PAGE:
EU Introduces Carbon Border Levy Proposal
26 July 2021
The European Commission has presented its proposed Regulation for an EU Carbon Border Adjustment Mechanism (“CBAM”). The CBAM proposal forms part of the EU’s Fit for 55 Package which aims to set out a clear path towards achieving the EU’s ambitious target of a 55% reduction in carbon emissions (compared to 1990 levels) by 2030, with the aim of becoming a climate-neutral continent by 2050. The European Commission has published a question and answer document to supplement the CBAM proposal.
According to the Commission’s proposed Regulation published on 14 July 2021, the CBAM purports to prevent the risk of carbon leakage by addressing greenhouse gas (“GHG”) emissions embedded in certain products upon their importation to the EU. According to the proposal, the future Regulation would address these GHG emissions by creating an obligation on importers to purchase and surrender CBAM certificates in relation to certain products originating in third countries that are imported into the EU. Specifically, EU importers would have to buy carbon certificates corresponding to the carbon price that would have been paid had the goods been produced under the EU’s carbon pricing rules.
According to the European Commission’s Q&A document, the CBAM is designed in compliance with World Trade Organization (WTO) rules and other international obligations of the EU.
On the other hand, the European Commission has stated that should a non-EU producer be able to demonstrate that they have already paid a price for the carbon used in the production of the imported goods in a third country, the corresponding cost can be fully deducted for the EU importer. The CBAM will help reduce the risk of carbon leakage by encouraging producers in non-EU countries to green their production processes.
Hong Kong traders should note that the CBAM will initially cover imported goods, namely, cement, iron and steel aluminium, fertilisers and electricity. This is because these sectors supposedly have a high risk of carbon leakage and high carbon emissions.
It is intended that imports from all non-EU countries will be covered by the CBAM. Certain third countries which participate in the EU's Emissions Trading System (ETS) or have an emissions trading system linked to the EU’s will be excluded from the mechanism. This is the case for members of the European Economic Area and Switzerland.
For instance, the CBAM will be applied to electricity generated in and imported from countries that wish to integrate their electricity markets with the EU, until such point that they are fully integrated. Once the electricity markets are fully integrated, these countries could, under strict conditions linked to the implementation of certain obligations and commitments, be exempted from the CBAM. The European Commission has outlined that any exemptions granted by 2030 will accordingly be reviewed by the EU and any partners will be expected to have in place the decarbonisation measures they have committed to, and an ETS equivalent to the EU's.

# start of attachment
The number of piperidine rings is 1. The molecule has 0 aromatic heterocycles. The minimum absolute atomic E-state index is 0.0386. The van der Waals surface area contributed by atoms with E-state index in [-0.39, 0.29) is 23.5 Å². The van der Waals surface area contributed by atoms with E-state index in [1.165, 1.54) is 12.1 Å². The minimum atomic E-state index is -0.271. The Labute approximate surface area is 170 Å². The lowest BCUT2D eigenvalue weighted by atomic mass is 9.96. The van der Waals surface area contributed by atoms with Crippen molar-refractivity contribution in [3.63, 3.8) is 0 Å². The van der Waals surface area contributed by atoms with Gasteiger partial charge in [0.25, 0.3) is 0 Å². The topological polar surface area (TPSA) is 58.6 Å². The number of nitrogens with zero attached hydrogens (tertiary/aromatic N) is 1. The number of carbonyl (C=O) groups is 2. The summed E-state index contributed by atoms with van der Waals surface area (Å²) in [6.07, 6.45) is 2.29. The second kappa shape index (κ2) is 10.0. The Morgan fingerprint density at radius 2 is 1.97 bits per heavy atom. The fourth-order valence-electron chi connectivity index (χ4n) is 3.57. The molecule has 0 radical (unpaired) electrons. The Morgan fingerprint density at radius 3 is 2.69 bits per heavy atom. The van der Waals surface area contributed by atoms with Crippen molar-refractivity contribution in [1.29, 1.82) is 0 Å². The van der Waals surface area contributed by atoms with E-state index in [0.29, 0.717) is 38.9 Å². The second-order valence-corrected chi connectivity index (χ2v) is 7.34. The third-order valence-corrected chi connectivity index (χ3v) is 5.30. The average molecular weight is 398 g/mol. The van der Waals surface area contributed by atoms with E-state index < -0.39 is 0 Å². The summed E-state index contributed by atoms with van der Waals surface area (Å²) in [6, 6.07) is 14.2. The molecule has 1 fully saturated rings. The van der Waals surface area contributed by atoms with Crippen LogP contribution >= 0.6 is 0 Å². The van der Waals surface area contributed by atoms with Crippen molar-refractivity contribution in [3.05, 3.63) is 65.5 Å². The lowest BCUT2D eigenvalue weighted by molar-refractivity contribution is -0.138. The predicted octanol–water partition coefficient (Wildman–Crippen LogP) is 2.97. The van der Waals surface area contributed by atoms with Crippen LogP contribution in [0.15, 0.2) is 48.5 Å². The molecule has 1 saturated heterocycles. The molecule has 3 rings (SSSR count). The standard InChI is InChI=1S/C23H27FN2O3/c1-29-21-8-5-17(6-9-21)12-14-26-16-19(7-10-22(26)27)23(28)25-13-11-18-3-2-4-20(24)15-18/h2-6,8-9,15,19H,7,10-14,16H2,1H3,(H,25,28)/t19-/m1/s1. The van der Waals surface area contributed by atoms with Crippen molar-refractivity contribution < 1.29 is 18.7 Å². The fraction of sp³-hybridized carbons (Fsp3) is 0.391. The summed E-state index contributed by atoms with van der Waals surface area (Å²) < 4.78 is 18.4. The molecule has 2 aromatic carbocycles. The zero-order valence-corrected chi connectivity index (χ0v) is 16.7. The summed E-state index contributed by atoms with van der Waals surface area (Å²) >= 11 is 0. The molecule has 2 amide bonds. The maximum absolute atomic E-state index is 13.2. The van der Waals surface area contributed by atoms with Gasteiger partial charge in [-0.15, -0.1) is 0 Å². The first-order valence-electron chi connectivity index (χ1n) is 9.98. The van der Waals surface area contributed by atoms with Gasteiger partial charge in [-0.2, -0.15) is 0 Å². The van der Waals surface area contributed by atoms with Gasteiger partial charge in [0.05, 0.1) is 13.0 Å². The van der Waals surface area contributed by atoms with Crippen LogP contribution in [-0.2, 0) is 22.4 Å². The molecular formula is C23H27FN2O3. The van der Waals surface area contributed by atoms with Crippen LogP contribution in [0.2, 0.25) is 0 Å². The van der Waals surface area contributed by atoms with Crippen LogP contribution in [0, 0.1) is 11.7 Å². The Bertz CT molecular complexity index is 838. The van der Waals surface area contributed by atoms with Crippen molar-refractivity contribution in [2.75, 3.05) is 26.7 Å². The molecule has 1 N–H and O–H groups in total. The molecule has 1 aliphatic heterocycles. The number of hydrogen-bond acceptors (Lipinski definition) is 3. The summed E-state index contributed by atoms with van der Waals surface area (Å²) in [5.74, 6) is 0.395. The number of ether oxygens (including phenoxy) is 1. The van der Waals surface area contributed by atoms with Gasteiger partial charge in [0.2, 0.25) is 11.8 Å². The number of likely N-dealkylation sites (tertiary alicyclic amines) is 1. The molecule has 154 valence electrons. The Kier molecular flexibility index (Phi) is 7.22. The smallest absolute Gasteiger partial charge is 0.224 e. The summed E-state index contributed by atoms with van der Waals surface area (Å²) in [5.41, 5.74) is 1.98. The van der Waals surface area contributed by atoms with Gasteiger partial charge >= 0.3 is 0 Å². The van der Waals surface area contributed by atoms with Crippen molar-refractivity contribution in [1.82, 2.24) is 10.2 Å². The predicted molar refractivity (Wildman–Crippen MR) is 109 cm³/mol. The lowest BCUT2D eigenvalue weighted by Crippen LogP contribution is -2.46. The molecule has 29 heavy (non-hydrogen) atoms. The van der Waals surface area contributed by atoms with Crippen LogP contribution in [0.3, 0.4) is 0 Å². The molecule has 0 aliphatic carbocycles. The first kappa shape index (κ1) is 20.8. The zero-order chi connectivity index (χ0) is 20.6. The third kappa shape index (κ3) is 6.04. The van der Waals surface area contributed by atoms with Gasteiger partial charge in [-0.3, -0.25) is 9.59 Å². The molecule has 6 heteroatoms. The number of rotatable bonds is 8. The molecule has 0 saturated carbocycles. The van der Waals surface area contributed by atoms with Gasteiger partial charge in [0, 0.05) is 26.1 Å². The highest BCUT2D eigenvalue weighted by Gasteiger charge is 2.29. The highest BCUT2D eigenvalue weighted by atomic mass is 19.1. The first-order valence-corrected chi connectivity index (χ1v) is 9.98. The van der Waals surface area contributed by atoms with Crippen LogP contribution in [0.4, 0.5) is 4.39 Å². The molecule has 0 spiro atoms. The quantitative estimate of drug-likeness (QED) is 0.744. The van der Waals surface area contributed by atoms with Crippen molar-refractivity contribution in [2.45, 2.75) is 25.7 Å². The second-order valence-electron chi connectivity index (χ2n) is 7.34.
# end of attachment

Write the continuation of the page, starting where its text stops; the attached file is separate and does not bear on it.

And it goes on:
The CBAM purports to apply to direct greenhouse gases emitted during the production process of the products covered. The European Commission will, under the proposal, require importers to report the emissions embedded in their goods without paying a financial adjustment during a transitional phase from 2023 to 2025. From 2026, the final CBAM system will be put in place. Once the definitive system becomes fully operational in 2026, it is understood that EU importers will have to annually declare the quantity of goods and the amount of embedded emissions in the total goods they imported into the EU in the preceding year, and surrender the corresponding amount of CBAM certificates.
At the end of the transition period between 2023 and 2025, the European Commission will be responsible for evaluating how the CBAM is working and whether to extend its scope to more products and services – including down the value chain – and whether to cover so-called ‘indirect’ emissions (i.e., carbon emissions from the electricity used to produce the goods).
The CBAM is similar to the EU ETS in that the system is based on the purchase of certificates by the entities concerned. The price of certificates will be determined by the weekly average price of EU ETS allowances expressed in €/tonne of CO2 emitted. As a result, importers of the goods will have to register with national authorities through a representative or individually. Importers can also buy CBAM certificates from national authorities.
The EU's ETS is said to be the world's first international emissions trading scheme and the EU's flagship policy to combat climate change. It sets a cap on the amount of greenhouse gas emissions that can be released from industrial installations in certain sectors. Allowances must be bought on the ETS trading market, though a certain number of free allowances will be distributed to prevent carbon leakage.
Hong Kong sellers may like to know that the Fit for 55 package consists of a set of inter-connected proposals. They are claimed by the European Commission to all drive towards the same goal of ensuring a fair, competitive and green transition by 2030 and beyond. Where possible existing legislation is made more ambitious and where needed new proposals are put on the table. Overall, the package strengthens eight existing pieces of legislation and presents five new initiatives, across a range policy areas and economic sectors: climate, energy and fuels, transport, buildings, land use and forestry. For a summary of the proposed measures, please click on the European Commission’s announcement.
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